We often hear the usual: “I get all my vehicles to repair on Mondays and I deliver them (heaven willing) on Fridays. I’ve been doing this for 20 years, and it works.”
Why change a winning formula? What is the point of receiving and delivering vehicles every day?
The Multiple Benefits
It’s for organizing work at the shop, and the benefits are many.
First, you limit bottlenecks in the production line. You also reduce stress on each department, and therefore on each employee.
This is of significance in this labour shortage where productive employees have a choice. They will certainly prefer working in a structured and organized shop than in one that operates in rushes. Shops that care about retention need to know that well-organized work is a sign of respect for their employees. Not only does it make life nicer at work, but employees are also naturally more productive. So, you optimize your resources without making them work harder. In some cases, employees won’t have to work so hard since there will be no production peaks in their schedule.
Bottlenecks mean that your painter must do the finishing work on Thursdays, which he hates doing, and he’s also less efficient than your finisher anyway. With good work organization, you keep the specialists in place and pay them for what they do best.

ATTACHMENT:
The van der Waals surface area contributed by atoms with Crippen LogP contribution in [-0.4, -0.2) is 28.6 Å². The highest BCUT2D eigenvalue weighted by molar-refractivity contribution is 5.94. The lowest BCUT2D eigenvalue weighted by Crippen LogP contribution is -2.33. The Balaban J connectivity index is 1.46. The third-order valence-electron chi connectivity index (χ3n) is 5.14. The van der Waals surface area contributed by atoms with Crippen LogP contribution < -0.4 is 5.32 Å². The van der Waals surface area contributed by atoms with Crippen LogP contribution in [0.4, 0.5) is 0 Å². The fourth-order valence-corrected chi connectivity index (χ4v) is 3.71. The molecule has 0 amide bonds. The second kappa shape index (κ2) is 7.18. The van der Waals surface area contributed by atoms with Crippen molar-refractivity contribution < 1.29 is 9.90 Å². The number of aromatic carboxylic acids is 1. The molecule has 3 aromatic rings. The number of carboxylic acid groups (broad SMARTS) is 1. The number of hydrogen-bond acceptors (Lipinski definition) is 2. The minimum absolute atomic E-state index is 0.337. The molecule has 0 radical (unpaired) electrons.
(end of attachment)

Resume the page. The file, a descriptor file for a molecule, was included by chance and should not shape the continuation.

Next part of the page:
Balancing your workload over a week is the critical step that will allow to optimize performance and maximize your shop’s capacity.
This also applies to auto parts management if you are short on space. If you purchase the needed parts and receive them just before the start of repairs, you will save space on your shelves. This is the first step toward a Lean process in the shop.
To answer the initial question of what is the point of receiving and delivering vehicles every day?
It’s about reaching your full potential and getting the real returns you can deliver.
Charles Aubry’s Shepherd’s Pie
Charles Aubry gives an example using a shepherd’s pie:
“If I try to make you eat 50 helpings of shepherd’s pie on Monday, you may not feel very well, suffer, and hardly make it successfully to Thursday when I will also give you lasagna (to illustrate non drivables). But if I try to make you eat 12 helpings a day, suddenly, it’s more acceptable. In the end, you can eat more (60 helpings vs. 50 helpings)”.
Proper Execution of the Process
Ideally, you must know and plan your repair mix (e.g.: small, medium, large repairs) in a chart to make a well-balanced plan for the work week. Then, you need to adjust the plan as you go while remembering to deliver as many vehicles as you receive every day.
The best tool to help you do this is certainly ProgiPlanning which allows you to plan your weeks in terms of repair categories and of load percentage.
Easy Change, so Why Not Make It
In conclusion, this process is one of the easiest things to change in your shop. So, the nagging question is, why don’t we do it?
Is it a lack of trust in appraisers or a fear of running out of work, we would be curious to know? Finding the reason can help you change and adopt a new process.
Author: Alexandre Rocheleau
Collaboration: Charles Aubry
Translation: Sophie Larocque
Editing: Émilie Blanchette
See rule #1: Setting Objectives
See rule #2: Communicating Objectives
See rule #3: Maintain and Analyze
See rule #4: Don’t Overload the Workshop
See rule #5: Choose the Best Time for Repairs